The attempt of this article is to suggest an hypothesis to describe the influence of a video game such as Quake on the player's play style in other video games.
Please note that I do not have straight answers and I do not pretend to have the absolute truth in this topic. I am just passionate about video game psychology and psychology itself. However, the concepts and my experience in psychology are based on the courses I have followed as a university student. Therefore this content has to be considered as a suggestion or a hypothesis based on true concepts in psychology.
Once upon a time, a scientist named Ivan Pavlov had a dog. Pavlov's dog always salivated when he saw his food. From this statement, Pavlov's curiosity led him to conduct an experiment with his dog. Before he showed dog's meat, he would ring a little bell. Each time, and for a certain period of time, Pavlov would ring the bell and then show the food to the dog (in this specific order). After a certain time, the dog started to salivate right after he heard the bell. Therefore, the meat did not make him salivate any more. Pavlov changed the natural factor that would make his dog salivate for another factor (another stimulus). This is called classical conditioning.
Classical conditioning consists of an unconditioned stimulus that creates an unconditioned response. When the unconditioned stimulus (UCS) is paired with a conditioned stimulus (CS), it transforms the unconditioned response (UCR) into a conditioned response (CR). All of this happens mostly unconsciously.
Therefore, Pavlov has proved that it is possible to associate any kind of behaviour with any kind of stimulus that is different from the natural cause of the said behaviour.
Now, is there any classical conditioning in video games?
Of course there is. Video games are virtual 4D environments in which the user acts and plays. In other words, the player's psychology remains the same but it is put in an environment that differs from the former one (the world commonly known as IRL). But how exactly does this work?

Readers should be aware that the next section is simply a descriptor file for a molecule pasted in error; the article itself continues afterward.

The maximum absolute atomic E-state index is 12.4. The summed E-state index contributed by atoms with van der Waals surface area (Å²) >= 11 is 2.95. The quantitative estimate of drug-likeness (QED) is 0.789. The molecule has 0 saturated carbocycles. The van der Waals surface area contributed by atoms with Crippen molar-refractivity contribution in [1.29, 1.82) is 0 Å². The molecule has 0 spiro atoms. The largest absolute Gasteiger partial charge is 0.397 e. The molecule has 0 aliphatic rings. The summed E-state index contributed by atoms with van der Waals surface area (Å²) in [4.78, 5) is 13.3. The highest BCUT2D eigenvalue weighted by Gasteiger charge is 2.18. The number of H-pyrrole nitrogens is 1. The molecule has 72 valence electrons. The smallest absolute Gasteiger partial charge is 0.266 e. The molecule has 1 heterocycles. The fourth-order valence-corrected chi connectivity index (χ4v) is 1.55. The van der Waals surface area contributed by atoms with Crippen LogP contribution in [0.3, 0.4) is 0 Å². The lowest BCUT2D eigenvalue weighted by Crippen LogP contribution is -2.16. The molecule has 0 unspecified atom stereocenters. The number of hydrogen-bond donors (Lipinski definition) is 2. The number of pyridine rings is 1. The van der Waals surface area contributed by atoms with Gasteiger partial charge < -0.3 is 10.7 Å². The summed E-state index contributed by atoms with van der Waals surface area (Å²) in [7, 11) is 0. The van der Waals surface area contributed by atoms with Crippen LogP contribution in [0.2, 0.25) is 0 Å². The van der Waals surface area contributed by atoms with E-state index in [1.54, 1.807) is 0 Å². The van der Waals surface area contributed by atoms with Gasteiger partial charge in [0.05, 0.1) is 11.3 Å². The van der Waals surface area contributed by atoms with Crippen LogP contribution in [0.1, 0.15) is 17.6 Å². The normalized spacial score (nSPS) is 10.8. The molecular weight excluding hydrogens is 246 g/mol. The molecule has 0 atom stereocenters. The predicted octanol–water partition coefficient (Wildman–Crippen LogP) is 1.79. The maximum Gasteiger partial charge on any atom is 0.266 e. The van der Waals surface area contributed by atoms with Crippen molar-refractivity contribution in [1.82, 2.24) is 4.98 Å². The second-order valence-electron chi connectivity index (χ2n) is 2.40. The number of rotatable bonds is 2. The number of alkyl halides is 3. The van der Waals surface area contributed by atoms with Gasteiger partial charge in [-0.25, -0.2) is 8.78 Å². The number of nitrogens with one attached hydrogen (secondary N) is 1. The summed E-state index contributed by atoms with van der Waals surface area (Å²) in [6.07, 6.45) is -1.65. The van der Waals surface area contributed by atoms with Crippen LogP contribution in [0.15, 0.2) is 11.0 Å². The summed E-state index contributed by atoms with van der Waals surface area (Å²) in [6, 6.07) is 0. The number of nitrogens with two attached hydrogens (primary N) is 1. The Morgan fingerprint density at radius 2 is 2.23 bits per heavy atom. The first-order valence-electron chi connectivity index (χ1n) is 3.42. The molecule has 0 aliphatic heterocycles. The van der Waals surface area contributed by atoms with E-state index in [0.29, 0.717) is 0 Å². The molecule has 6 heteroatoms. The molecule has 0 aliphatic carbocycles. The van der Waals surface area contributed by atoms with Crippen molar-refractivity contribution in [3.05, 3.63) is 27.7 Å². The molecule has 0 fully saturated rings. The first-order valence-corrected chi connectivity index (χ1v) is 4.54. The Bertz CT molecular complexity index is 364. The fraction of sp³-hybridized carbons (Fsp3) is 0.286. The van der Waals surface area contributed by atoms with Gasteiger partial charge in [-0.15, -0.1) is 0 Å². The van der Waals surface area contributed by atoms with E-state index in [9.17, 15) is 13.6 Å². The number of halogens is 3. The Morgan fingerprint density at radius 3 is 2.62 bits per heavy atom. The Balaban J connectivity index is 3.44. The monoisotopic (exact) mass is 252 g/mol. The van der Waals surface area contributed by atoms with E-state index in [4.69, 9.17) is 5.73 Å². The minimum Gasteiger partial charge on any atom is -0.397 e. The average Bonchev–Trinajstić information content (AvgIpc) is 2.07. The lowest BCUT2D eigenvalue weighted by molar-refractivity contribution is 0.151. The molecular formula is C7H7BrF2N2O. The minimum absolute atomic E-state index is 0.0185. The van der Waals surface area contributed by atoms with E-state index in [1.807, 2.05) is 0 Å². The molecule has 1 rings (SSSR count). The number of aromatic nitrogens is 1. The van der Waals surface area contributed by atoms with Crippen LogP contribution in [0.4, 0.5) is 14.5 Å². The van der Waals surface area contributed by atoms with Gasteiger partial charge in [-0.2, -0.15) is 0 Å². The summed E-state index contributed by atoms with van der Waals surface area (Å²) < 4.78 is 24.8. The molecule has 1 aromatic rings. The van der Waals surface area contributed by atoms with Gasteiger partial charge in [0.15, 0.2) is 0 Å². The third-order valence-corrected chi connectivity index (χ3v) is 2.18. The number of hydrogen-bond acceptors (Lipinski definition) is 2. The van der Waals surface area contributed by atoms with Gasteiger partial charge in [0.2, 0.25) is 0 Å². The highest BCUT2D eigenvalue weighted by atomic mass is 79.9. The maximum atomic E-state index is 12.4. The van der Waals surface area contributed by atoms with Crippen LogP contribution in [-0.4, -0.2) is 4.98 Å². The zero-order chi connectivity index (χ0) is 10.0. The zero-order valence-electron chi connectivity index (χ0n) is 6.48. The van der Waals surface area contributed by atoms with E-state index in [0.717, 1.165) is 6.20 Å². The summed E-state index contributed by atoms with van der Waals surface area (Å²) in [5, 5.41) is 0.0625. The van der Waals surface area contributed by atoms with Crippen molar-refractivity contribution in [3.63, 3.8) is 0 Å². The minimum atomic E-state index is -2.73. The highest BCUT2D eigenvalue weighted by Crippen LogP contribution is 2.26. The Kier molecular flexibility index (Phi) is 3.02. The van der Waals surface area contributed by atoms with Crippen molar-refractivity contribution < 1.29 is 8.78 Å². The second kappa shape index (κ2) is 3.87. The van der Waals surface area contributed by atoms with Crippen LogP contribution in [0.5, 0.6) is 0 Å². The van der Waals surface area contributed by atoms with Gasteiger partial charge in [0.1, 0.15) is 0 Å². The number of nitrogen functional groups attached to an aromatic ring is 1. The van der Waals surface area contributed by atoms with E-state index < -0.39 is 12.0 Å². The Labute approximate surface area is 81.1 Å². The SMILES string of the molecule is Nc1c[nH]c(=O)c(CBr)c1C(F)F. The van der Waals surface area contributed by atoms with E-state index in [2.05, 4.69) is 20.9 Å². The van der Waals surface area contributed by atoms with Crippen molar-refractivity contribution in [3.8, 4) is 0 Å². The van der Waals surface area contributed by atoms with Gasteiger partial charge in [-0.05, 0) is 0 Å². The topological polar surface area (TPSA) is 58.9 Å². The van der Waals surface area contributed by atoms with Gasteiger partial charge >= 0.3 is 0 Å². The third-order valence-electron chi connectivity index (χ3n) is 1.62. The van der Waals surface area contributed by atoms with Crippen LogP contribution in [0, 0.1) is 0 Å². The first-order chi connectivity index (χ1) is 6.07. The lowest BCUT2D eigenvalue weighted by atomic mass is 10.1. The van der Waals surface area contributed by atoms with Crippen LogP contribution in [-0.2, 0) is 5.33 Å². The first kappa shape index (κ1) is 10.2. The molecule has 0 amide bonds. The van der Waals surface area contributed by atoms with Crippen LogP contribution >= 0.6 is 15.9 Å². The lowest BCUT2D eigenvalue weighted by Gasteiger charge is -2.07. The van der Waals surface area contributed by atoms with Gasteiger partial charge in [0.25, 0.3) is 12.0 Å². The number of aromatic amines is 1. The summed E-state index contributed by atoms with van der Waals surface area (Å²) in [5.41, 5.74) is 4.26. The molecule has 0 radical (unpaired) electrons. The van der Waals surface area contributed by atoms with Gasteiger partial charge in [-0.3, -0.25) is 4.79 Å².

Let's leave classical conditioning and go further than that. The player's mind is shaped by the game's borders. A game's borders can be rules, physics (how fast can you move, how long can you move, etc), design (the maps - the more complex a map is, the more its limits will shape the player's reasoning in the game), time (timing of the items, round time, time limit, etc), and more. All these rules can be considered as stimulus and the player's play style (his reasoning) is a sort of response to it.
What about Quake? How am I conditioned on Campgrounds?
Now we can link some of the previous elements that make part of a video game with Quake. Quake has its whole environment to which the player has to get used to. To a certain extend, the game conditions the players to be successful. The "impressive", "excellent, "humiliation" and other kinds of rewards not only encourage but shape you to repeat these achievements and thus stay successful or become even better. Out side of Quake Live, its match-making and ranking systems as well as the awards are a source of attractiveness.
So what about your play style? Are you conditioned when you play? I believe most (if not all) of your assumptions and anticipations are mostly conditioned. After you have people a hundred times going to X place after they have been to Y place, you start to understand (unconsciously or not) that Y place means the will to go at X and therefore you will aim, pre-shoot, or do whatever action towards this place. Do not forget you can also do nothing instead (because the functioning of the brain is not that obvious eh) but still carry about it while you are playing. In the end, it is possible to assume that most part of an anticipation done by the player is due to conditioning and not real-conscious-straight-thinking.